Stop #7 in the Big Data Archipelago journey: the Data Security Isle


“Human errors and systems glitches caused nearly two-thirds of data breaches globally in 2012.”
- Ponemon Institute and Symantec

Nothing has accelerated the proliferation and sharing of personal data more than the internet. Some may disagree, but unless you’re living a technology-free life – by choice or not – then it’s hard to dismiss the impact the internet has had on both our personal and professional lives. From email to social networks to online shopping and travel, we’re generating a crazy amount of online personal data every day. Who’s keeping an eye on that data and who’s protecting it?

The irony is that when it comes to our workplaces, we have historically held IT responsible for securing our corporate data. If there’s a data breach, we contact IT. If there are application or data access issues, we contact IT. If there are privacy issues, we contact IT (and probably Legal).

But is this really the right model for the internet age?

The Data Security Isle in the Big Data Archipelago

The Data Security Isle in the Big Data Archipelago

A Big Data Best Practice for Data Security

If we truly deem our data as valuable – whether it's corporate or personal, big or small – just like we do our financial investments, then perhaps securing data is not just IT’s responsibility anymore. Maybe it’s time for us to foster a culture where data is treated as a corporate asset. A logical place to start could be with social data – yours, your company’s and your coworkers. Who’s keeping an eye on this data and who’s protecting your company?

The answer should be “all of us.”

The bottom line is this: Whether the data is stored internally or it’s available externally on a public network, we can’t expect IT to monitor and manage it all. We need to be vigilant with our corporate data—as if it were our own money—and help protect our companies from suspicious or fraudulent activity.

A Marketer’s Role in Keeping Customer Data Secure

As marketers, we’re in the business of collecting and using customer data. And with customers becoming more aware of (and alarmed about) data security and privacy issues in both their professional and personal lives – it behooves us be careful with and responsible for the data we collect. Because if it’s not us, then who?

In one of my recent articles about data breaches, If You Think Data Security is IT’s Responsibility, Think Again, I highlight a few security questions we should all be asking:

  • Is data security taken seriously at your organization? If not, why not?
  • Are you encrypting sensitive data? Whether the data is being stored on-premises or in the cloud, make sure proper encryption (and decryption) techniques and practices are in place.
  • What proactive steps have you taken to make sure the data you’re collecting is secure? Even though you personally may never be asked by a customer, be prepared to answer, “How is my data being secured?”
  • Who can access the customer data you’re collecting? And who’s actually accessing this data? It’s important to keep data on a need-to-know basis and make sure access is revoked when an employee leaves the company.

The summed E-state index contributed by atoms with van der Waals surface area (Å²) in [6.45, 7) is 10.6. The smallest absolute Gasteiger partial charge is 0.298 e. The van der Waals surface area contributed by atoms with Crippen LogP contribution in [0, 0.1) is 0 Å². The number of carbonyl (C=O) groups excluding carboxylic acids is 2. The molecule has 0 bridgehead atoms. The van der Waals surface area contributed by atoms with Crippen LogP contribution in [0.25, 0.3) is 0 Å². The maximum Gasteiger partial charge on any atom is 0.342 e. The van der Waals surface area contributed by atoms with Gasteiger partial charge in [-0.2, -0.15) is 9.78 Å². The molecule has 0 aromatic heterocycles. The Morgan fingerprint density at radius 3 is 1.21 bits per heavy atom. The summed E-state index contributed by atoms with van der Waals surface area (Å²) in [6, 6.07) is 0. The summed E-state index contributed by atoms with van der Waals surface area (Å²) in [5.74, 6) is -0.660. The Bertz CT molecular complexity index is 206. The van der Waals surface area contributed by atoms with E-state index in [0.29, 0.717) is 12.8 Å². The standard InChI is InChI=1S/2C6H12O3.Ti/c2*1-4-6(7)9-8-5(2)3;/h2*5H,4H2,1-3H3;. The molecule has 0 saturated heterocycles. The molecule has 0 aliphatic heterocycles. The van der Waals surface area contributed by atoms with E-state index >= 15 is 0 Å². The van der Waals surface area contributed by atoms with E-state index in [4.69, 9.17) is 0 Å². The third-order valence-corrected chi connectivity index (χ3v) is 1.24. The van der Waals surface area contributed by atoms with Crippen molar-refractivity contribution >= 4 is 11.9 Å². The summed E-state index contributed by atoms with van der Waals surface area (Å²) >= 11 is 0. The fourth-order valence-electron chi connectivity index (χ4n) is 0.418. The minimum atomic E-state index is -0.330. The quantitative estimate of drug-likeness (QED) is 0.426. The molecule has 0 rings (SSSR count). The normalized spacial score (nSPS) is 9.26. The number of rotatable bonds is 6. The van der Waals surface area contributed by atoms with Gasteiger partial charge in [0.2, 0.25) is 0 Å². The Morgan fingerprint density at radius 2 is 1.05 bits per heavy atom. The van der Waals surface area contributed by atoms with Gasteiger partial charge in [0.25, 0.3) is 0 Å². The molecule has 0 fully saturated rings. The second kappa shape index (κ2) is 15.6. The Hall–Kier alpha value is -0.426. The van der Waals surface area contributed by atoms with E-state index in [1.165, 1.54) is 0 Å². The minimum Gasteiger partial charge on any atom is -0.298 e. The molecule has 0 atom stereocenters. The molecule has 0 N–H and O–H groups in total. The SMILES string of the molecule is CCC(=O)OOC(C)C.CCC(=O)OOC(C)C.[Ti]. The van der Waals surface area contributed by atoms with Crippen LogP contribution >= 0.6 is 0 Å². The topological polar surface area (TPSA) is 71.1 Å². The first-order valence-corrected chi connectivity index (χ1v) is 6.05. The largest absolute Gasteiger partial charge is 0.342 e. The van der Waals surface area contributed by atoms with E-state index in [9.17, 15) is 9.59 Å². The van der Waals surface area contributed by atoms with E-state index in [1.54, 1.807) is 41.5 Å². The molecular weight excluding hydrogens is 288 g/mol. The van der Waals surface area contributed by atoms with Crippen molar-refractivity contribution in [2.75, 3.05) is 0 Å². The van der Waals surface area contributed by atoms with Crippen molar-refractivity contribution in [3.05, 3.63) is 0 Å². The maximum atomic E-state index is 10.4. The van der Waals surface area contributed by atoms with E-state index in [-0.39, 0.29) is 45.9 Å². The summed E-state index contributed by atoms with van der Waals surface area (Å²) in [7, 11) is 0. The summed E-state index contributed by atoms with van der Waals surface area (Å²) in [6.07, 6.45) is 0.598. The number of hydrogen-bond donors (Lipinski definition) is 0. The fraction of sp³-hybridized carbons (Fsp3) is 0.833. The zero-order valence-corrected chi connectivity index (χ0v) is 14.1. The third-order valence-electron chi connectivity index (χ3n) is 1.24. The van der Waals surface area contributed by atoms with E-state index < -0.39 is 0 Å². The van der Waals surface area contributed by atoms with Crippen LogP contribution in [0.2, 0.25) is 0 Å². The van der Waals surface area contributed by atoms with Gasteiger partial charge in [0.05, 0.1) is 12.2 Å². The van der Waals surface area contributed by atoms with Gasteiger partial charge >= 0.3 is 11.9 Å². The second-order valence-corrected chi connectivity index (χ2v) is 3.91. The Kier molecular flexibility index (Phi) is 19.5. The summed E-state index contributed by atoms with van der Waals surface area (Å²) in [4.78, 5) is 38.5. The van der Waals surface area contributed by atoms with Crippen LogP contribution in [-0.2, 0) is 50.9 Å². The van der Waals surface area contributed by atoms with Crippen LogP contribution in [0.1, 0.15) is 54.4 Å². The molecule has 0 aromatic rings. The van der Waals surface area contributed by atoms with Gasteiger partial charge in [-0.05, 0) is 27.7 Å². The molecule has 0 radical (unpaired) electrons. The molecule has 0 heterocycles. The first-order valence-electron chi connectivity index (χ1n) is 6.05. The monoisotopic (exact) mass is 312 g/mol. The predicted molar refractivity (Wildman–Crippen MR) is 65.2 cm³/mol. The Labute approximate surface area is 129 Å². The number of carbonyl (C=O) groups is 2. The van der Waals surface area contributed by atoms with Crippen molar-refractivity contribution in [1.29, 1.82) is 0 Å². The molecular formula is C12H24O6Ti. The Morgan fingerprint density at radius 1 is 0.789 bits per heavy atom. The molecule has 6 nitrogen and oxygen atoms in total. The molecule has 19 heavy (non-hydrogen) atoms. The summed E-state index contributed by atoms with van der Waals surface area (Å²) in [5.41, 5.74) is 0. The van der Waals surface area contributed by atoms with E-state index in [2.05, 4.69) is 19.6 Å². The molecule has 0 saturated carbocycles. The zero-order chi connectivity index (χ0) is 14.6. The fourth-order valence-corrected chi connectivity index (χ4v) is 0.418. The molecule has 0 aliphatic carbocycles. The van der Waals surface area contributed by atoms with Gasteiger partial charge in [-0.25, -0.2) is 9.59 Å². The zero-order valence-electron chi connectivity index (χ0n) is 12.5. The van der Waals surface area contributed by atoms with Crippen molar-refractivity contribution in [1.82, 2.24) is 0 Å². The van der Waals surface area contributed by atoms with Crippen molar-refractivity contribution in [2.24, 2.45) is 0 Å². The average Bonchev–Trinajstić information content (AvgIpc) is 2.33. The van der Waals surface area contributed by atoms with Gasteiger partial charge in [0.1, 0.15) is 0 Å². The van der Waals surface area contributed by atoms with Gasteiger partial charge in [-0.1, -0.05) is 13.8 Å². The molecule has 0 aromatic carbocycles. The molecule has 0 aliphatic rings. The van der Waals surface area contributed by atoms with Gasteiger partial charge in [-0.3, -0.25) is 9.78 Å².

We all have a part to play when it comes to keeping our company’s data secure. And even with IT in the lead role, we know that with any good production, it takes the entire cast – in front of the curtain and behind it - to capture and captivate a distinguishing audience.

Key Takeaways for Marketers

  • Data – big and small – is one of your organization’s most valuable assets. Secure it.
  • Don’t assume that IT has it all covered. Do your part.
  • Beware of the Big Data Narwhal on the North Shore of the island. He may be getting away with your data.
  • Your online social activity is a reflection on you. And your company. Be mindful.

This is the 7th post in a 10-post series, “A marketer’s journey through the Big Data Archipelago.” This series explores 10 key best practices for big data and why marketers should care. Our next stop is the People Isle, where we’ll talk about focusing on individual roles and skills.


About Author

Tamara Dull

Director of Emerging Technologies

I’m the Director of Emerging Technologies on the SAS Best Practices team, a thought leadership organization at SAS. While hot topics like smart homes and self-driving cars keep me giddy, my current focus is on the Internet of Things, blockchain, big data and privacy – the hype, the reality and the journey. I jumped on the technology fast track 30 years ago, starting with Digital Equipment Corporation. Yes, this was before the internet was born and the sci-fi of yesterday became the reality of today.


  1. Very nice post, well done.

    The other end of solely relying on IT solving security can be IT ignoring the business requirements on those security aspects. Perhaps an unexpected possibility but happens.
    There is a lot to improve and your post is helpful.

    • Tamara Dull

      Thank you, Jaap. Yes, I'm confident your scenario happens often - more frequently on a smaller scale than on a larger one. While most people would agree that data security is very important, security requirements often fall behind the more visible, more "valuable" requirements. That is, until the data is breached in some fashion. My hope is that the data security issue will continue to escalate in this emerging movement with big data and IoT.

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